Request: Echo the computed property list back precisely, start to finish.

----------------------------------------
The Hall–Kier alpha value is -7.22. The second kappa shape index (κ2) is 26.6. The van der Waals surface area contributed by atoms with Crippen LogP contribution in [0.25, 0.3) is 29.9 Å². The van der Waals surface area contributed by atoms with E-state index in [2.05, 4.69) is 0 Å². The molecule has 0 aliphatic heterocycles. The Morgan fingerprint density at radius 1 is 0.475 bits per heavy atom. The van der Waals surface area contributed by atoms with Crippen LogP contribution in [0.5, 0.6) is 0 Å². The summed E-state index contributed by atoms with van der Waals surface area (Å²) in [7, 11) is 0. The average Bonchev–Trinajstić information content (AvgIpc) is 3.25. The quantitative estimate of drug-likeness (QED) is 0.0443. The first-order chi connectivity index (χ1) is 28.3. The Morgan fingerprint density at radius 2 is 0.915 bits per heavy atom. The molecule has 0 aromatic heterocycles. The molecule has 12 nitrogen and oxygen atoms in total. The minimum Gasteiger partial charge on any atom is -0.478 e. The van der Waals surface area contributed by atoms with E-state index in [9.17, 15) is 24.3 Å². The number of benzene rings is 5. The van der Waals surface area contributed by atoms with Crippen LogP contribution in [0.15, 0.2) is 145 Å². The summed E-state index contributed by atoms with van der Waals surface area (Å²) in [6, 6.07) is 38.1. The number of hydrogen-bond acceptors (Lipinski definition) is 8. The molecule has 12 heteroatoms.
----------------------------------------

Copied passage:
The Hall–Kier alpha value is -7.22. The second kappa shape index (κ2) is 26.6. The van der Waals surface area contributed by atoms with Crippen LogP contribution in [0.25, 0.3) is 29.9 Å². The van der Waals surface area contributed by atoms with E-state index in [2.05, 4.69) is 0 Å². The molecule has 0 aliphatic heterocycles. The Morgan fingerprint density at radius 1 is 0.475 bits per heavy atom. The van der Waals surface area contributed by atoms with Crippen LogP contribution in [0.5, 0.6) is 0 Å². The summed E-state index contributed by atoms with van der Waals surface area (Å²) in [7, 11) is 0. The average Bonchev–Trinajstić information content (AvgIpc) is 3.25. The quantitative estimate of drug-likeness (QED) is 0.0443. The first-order chi connectivity index (χ1) is 28.3. The Morgan fingerprint density at radius 2 is 0.915 bits per heavy atom. The molecule has 0 aromatic heterocycles. The molecule has 12 nitrogen and oxygen atoms in total. The minimum Gasteiger partial charge on any atom is -0.478 e. The van der Waals surface area contributed by atoms with E-state index in [9.17, 15) is 24.3 Å². The number of benzene rings is 5. The van der Waals surface area contributed by atoms with Crippen LogP contribution in [0.15, 0.2) is 145 Å². The summed E-state index contributed by atoms with van der Waals surface area (Å²) in [6, 6.07) is 38.1. The number of hydrogen-bond acceptors (Lipinski definition) is 8. The molecule has 12 heteroatoms.